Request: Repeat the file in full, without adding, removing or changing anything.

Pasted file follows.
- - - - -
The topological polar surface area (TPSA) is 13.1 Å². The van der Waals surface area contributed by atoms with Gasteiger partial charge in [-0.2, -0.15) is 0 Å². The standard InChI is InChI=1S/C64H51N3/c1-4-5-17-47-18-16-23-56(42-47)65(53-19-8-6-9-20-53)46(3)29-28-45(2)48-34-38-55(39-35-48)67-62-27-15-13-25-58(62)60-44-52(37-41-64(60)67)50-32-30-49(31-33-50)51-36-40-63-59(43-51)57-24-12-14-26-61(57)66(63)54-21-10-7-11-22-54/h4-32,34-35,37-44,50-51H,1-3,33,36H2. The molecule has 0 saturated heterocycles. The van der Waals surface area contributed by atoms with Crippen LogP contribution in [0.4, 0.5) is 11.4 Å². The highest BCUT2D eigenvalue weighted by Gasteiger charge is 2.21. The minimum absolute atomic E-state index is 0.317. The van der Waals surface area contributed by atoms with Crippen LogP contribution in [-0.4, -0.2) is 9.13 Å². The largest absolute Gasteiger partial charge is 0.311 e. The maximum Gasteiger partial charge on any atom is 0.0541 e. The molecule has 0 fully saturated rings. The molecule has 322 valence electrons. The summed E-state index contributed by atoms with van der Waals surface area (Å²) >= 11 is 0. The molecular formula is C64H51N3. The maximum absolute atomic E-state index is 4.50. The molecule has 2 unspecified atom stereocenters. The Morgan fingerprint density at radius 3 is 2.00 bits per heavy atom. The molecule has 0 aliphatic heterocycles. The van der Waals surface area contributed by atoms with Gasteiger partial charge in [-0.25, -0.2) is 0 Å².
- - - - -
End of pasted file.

The topological polar surface area (TPSA) is 13.1 Å². The van der Waals surface area contributed by atoms with Gasteiger partial charge in [-0.2, -0.15) is 0 Å². The standard InChI is InChI=1S/C64H51N3/c1-4-5-17-47-18-16-23-56(42-47)65(53-19-8-6-9-20-53)46(3)29-28-45(2)48-34-38-55(39-35-48)67-62-27-15-13-25-58(62)60-44-52(37-41-64(60)67)50-32-30-49(31-33-50)51-36-40-63-59(43-51)57-24-12-14-26-61(57)66(63)54-21-10-7-11-22-54/h4-32,34-35,37-44,50-51H,1-3,33,36H2. The molecule has 0 saturated heterocycles. The van der Waals surface area contributed by atoms with Crippen LogP contribution in [0.4, 0.5) is 11.4 Å². The highest BCUT2D eigenvalue weighted by Gasteiger charge is 2.21. The minimum absolute atomic E-state index is 0.317. The van der Waals surface area contributed by atoms with Crippen LogP contribution in [-0.4, -0.2) is 9.13 Å². The largest absolute Gasteiger partial charge is 0.311 e. The maximum Gasteiger partial charge on any atom is 0.0541 e. The molecule has 0 fully saturated rings. The molecule has 322 valence electrons. The summed E-state index contributed by atoms with van der Waals surface area (Å²) >= 11 is 0. The molecular formula is C64H51N3. The maximum absolute atomic E-state index is 4.50. The molecule has 2 unspecified atom stereocenters. The Morgan fingerprint density at radius 3 is 2.00 bits per heavy atom. The molecule has 0 aliphatic heterocycles. The van der Waals surface area contributed by atoms with Gasteiger partial charge in [-0.25, -0.2) is 0 Å².